May 9, 2011 5:19 PM

So my internship is rapidly approaching its end and it’s go time for finding a new gig. I’ve been working with the Energy Opportunity team at the Center for American Progress for the past three or so months (which explains all of the energy-related posts) and I’ve enjoyed it very much.

I think Energy is going to be the defining issue of the next decade and I’m anxious to be a part of it. In this Stanford Thought Leaders talk, Tony Siebel says the IT revolution is pretty much over and, with the world’s population approaching 10 billion by the end of the century, innovation is going to come in providing people with basic needs like food, water, and energy.

Our ability to feed people in the twentieth century has been a function of using petroleum-based fertilizers and plant-breeding techniques pioneered by Norman Borlaug. But people that study world agriculture will tell you that the status quo is remarkably unsustainable — half of Iowa’s topsoil has washed away in the past fifty years, modern agriculture is hugely dependent on petroleum-based fertilizers, and runoff has created a colossal dead zone in the Gulf of Mexico.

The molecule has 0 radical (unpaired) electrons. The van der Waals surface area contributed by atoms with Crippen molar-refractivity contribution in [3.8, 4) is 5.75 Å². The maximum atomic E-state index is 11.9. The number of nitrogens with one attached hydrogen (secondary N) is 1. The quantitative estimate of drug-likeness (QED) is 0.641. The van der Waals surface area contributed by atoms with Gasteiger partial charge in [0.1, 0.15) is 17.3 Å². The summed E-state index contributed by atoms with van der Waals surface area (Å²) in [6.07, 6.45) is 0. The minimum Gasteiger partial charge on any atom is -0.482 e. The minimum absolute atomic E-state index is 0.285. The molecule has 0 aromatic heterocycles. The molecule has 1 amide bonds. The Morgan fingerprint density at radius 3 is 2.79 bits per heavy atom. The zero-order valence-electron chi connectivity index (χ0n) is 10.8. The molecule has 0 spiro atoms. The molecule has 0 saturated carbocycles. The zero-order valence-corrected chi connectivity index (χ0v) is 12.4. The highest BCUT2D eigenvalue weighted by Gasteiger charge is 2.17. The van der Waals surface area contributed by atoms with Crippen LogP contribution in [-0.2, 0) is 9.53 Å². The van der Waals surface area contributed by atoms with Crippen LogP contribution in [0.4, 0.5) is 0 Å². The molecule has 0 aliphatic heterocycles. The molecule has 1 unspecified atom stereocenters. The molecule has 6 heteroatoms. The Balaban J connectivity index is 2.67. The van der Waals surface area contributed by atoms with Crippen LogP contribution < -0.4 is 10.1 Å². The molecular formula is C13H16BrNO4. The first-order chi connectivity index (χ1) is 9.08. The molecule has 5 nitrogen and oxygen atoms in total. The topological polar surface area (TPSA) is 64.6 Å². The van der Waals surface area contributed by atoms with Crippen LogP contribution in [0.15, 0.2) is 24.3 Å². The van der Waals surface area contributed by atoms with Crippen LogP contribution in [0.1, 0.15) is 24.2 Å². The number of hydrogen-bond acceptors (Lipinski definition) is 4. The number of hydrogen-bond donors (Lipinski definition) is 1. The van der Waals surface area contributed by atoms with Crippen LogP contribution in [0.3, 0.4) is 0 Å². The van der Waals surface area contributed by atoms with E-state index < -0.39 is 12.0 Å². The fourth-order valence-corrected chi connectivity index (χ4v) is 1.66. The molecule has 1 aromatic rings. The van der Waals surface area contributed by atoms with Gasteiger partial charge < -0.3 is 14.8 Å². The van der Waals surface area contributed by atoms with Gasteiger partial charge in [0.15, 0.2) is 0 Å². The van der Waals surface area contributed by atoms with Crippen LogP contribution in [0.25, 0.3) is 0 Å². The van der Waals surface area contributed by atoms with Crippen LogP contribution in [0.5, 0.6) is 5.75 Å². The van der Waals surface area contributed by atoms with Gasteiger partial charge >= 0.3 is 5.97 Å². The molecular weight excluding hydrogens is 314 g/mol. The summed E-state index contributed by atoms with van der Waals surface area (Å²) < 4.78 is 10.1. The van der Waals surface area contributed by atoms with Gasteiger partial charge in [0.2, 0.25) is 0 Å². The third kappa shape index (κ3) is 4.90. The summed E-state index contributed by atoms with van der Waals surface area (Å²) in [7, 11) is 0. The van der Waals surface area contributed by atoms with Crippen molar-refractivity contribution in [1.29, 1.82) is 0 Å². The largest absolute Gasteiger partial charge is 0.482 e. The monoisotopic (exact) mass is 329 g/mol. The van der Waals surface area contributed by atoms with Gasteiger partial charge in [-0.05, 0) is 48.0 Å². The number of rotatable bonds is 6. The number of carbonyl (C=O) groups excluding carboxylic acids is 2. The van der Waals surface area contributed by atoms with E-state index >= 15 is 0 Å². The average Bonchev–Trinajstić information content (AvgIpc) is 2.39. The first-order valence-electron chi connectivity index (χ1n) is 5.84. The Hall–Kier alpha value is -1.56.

But energy is a universal input into all activities, and reforming how we produce and use energy will be the prime mover of addressing climate change and the Earth’s diminishing resources. If energy becomes clean and cheap enough, a lot of our present problems become considerably more manageable.

In the medium term, I think it would be cool to work on AfPak issues. My parents are Pakistani and I can speak Urdu fairly well, so I might be helpful to organizations working on that endeavor. Even better – energy projects in AfPak!

So that’s where I’d like to be in the future. But realistically, my gig ends May 31st. I’ll entertain pretty much anything (besides working for the GOP or Big Oil)! Get in touch if you have any ideas!

Here’s a copy of my resume.

Resurgence of climate denial

Apr 28, 2011 4:59 PM

This is a saddening indicator of how far the climate debate has fallen –

McCain on Climate:


Gingrich on Climate:


Contrast it with this –

Presidential hopeful Tim Pawlenty:


Chairman of the House Energy and Environment Committee Fred Upton:


Sad. Progressives are on firm, factual ground with climate but need to reintroduce it to the public debate in a forceful way. The entire case for clean energy simply isn’t the same without it!

Cleantech saves soldiers’ lives

Apr 26, 2011 11:39 PM